Darling in the Franxx is a mecha anime with a heavy skew towards romance and is a joint production by Studio Trigger and A1 Pictures. It’s set in a dystopian society where children are forced to fight enemies known as “klaxosaurs” for the safety of the human race. This involves piloting a mecha known as a Franxx, which require a male and female in order to pilot. These children are specially picked out from a nursery area known as the Garden, which is where they also return if they cannot handle the Franxx. Our protagonist Hiro is in danger of returning back to the Garden, despite his supposed high innate abilities at being a pilot. While on his own, he comes across a girl named Zero Two, who takes a liking to him and wishes to become partners with Hiro. However, Zero Two’s checkered past as a “Partner Killer” hangs over her, as no one who has ridden with her has lasted three times. As Hiro takes this challenge, the world opens up and the meaning behind the klaxosaurs, the Franxx and the society they live in is soon revealed.
The show features a large ensemble, with the majority of time spent on the 8 children in Group 13 who pilot the Franxx. The protagonist Hiro is a rather quiet individual, though he carries surprising determination. Despite the warnings surrounding Zero Two, he feels like she will be the only one to bring out the best of his abilities. Zero Two serves as a contrast to Hiro, with a manic energy and assertive personality. She claims Hiro as her “darling” and refuses to, or let Hiro, be with anybody else. Her quirks and attitude cause a divide among the team, most notably with the team leader Ichigo. Ichigo serves as a class rep type, trying to give a formal and forward appearance. This is changed with Zero Two’s appearance, as the challenge to her authority and her harbored feelings towards Hiro pick apart at her leadership status. Other teammates include the childish Zorome, who’s desire for praise from the adults (most notably from the “head adult” Papa) fuels his pride to do well, and the mature Goro, who is the most leveled when it comes to the surrounding fighting and drama that encapsulates their lives. Though there’s quite a few characters in this series and the focus can quickly go from one group to another, it’s never hard to manage and I never felt lost following the characters. One aspect of the show that was intriguing stemmed from the innocence of the characters. In addition to learning about the klaxosaurs and their mission as Franxx pilots, they know nothing when it comes to the basics of love, even being unaware of kissing. This sheltered lifestyle puts a spin on the drama that this series purports, where the characters slowly feel what it means to love someone and find the way to express it. It’s an interesting concept and was one of the reasons I was initially hooked. Though the show’s synopsis and premise seem interesting, the execution is full of problems.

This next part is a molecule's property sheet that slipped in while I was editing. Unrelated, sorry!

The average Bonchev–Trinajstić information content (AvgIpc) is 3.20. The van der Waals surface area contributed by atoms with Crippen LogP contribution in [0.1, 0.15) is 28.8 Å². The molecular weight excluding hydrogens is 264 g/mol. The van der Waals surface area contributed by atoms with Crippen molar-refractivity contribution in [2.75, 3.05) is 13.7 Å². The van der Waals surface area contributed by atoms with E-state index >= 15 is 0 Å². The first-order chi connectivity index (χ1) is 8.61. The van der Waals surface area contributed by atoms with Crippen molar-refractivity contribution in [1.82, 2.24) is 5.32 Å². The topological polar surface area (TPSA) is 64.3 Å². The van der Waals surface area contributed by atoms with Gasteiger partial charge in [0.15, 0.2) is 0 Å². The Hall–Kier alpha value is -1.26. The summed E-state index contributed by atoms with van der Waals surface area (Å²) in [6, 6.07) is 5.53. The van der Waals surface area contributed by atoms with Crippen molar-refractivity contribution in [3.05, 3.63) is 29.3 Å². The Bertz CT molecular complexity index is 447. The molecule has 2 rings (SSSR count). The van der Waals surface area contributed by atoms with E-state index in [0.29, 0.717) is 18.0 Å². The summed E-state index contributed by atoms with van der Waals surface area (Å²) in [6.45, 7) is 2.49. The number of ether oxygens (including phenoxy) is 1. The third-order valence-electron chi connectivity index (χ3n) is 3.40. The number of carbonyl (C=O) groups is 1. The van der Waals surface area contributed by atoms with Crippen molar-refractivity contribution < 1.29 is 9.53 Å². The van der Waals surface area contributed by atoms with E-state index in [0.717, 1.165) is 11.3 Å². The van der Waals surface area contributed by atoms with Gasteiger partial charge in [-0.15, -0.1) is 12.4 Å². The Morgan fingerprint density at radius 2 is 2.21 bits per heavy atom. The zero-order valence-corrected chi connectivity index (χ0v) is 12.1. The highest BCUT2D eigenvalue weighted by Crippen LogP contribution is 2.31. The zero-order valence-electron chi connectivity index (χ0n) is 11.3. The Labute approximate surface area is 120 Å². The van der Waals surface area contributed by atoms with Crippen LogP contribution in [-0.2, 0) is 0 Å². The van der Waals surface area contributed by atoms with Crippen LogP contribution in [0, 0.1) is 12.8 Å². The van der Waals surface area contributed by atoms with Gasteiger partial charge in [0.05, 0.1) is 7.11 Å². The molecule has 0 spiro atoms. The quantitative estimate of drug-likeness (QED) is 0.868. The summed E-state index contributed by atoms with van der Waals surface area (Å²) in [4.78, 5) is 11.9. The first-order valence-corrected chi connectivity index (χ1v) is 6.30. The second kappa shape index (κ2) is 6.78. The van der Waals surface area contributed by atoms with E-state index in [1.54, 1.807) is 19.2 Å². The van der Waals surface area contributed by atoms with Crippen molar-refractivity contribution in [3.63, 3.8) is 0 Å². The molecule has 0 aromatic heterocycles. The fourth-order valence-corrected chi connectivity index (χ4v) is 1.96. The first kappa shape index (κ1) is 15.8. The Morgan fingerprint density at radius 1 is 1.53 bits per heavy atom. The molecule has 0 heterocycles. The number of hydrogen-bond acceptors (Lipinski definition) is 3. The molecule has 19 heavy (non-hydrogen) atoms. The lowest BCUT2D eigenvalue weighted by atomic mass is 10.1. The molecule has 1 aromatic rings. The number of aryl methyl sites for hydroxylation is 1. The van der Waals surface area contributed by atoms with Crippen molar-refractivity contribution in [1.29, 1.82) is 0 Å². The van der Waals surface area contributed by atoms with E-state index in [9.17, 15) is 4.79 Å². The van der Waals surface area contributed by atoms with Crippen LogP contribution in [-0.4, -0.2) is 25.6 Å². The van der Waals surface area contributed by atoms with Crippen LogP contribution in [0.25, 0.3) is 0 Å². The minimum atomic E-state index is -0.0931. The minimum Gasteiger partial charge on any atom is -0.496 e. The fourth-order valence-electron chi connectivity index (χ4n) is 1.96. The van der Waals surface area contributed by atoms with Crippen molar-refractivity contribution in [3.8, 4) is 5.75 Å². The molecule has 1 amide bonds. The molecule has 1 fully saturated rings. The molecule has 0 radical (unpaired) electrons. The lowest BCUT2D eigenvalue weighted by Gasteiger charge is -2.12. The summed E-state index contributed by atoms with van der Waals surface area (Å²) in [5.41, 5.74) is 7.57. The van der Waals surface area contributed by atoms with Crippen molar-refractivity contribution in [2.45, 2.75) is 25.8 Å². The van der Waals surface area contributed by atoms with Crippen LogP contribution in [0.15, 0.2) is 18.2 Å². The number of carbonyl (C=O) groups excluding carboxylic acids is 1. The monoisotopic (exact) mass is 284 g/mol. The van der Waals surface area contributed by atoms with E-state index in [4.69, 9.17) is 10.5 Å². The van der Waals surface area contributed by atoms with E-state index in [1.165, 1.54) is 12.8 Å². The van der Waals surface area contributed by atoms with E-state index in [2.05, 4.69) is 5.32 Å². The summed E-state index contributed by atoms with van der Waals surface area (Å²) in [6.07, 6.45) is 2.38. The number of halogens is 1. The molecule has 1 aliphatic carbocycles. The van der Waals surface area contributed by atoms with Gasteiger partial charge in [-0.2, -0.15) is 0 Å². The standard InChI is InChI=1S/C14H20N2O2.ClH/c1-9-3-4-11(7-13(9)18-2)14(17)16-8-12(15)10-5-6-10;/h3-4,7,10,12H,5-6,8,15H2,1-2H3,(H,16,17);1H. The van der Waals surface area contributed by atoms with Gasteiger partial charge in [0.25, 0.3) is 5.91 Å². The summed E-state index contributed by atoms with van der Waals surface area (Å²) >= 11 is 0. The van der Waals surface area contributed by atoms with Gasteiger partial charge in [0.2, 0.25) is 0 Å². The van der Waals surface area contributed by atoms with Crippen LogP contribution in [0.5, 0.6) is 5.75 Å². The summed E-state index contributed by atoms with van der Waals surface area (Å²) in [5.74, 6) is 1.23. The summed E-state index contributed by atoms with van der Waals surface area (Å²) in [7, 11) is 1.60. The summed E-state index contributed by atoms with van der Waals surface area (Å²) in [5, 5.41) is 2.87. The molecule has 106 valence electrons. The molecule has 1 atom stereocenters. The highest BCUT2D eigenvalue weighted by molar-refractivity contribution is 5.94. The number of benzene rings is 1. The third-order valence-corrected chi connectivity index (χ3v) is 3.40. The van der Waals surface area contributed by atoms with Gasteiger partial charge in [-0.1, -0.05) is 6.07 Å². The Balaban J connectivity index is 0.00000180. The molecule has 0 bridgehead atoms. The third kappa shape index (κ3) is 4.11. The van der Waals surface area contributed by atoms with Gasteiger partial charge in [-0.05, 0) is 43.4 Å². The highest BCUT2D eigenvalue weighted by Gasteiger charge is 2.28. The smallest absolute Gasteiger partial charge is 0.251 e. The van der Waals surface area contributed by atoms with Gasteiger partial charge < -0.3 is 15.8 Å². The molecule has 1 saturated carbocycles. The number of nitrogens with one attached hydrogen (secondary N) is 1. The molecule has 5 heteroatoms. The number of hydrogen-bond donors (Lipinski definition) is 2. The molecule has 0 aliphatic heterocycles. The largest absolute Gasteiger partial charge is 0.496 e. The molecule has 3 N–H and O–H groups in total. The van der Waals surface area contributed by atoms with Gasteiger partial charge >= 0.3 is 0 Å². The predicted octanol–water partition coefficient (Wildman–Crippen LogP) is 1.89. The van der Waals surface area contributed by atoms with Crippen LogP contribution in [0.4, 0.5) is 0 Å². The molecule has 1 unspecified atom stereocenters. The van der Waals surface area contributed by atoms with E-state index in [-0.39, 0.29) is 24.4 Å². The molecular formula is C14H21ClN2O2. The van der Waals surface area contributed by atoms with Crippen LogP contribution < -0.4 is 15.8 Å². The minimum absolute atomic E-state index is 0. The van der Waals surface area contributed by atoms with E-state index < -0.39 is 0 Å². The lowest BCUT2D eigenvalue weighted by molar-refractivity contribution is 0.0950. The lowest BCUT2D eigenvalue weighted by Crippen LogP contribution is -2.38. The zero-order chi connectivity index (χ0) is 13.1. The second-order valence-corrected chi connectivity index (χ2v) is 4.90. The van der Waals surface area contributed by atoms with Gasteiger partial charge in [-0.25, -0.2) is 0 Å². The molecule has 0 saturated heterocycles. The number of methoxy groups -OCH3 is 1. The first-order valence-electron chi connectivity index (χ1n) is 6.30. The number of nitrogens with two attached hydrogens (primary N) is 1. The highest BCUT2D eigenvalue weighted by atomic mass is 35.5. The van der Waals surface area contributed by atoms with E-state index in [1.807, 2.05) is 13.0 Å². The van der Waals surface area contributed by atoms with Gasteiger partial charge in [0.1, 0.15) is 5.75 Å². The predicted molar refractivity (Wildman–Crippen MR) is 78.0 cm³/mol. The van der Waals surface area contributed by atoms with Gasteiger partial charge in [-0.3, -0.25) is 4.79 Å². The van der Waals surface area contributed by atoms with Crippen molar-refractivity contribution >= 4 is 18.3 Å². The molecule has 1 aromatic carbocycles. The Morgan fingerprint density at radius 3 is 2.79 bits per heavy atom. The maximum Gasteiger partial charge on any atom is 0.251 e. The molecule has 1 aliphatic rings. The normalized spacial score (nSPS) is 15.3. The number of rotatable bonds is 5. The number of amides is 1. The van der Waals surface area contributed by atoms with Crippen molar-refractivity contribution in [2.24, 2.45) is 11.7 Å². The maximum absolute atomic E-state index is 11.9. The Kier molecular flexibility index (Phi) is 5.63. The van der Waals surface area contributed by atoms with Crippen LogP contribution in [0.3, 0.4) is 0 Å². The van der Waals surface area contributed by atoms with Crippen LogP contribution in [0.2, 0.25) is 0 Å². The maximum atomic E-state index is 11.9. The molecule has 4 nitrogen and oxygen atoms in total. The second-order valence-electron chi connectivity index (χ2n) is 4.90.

One of the major problems of the show stems from the drama itself. The romance and drama found with these characters is messy and unpleasant to watch. Several characters find themselves attracted to another with those feelings unreciprocated. Though its natural that some characters will prefer one over another, it often feels like a means to see more drama rather than part of the story. Additionally, this can completely encapsulate a character, making them feel more as a prop than a person. Futoshi is a prime example of this. Outside of a few fat jokes and his seemingly endless romantic trappings, I don’t feel like I’ve gotten to know the character at all. The drama of their innocence is paralleled by the extensive symbolism. Unfortunately, the symbolism used for Franxx is rather hamfisted, with constant allusions to sex. It never comes off as particularly clever and really only serves as either fanservice or to drive the drama even further. Moments such as the start of the whole “boys vs. girls” debacle or “partner swap” make me roll my eyes instead of keeping me engaged. Obviously some tension and problems need to be felt to keep things interesting, but all of this is rather sophomoric for something that could have had far more depth. Though it’s easy to say this was A1’s doing, that’s not necessarily the case. The character drama is also similar to a previous Trigger show, Kiznaiver, so this isn’t the first time something like this has occurred. However, I didn’t care for Trigger’s take on drama then and I certainly don’t care now.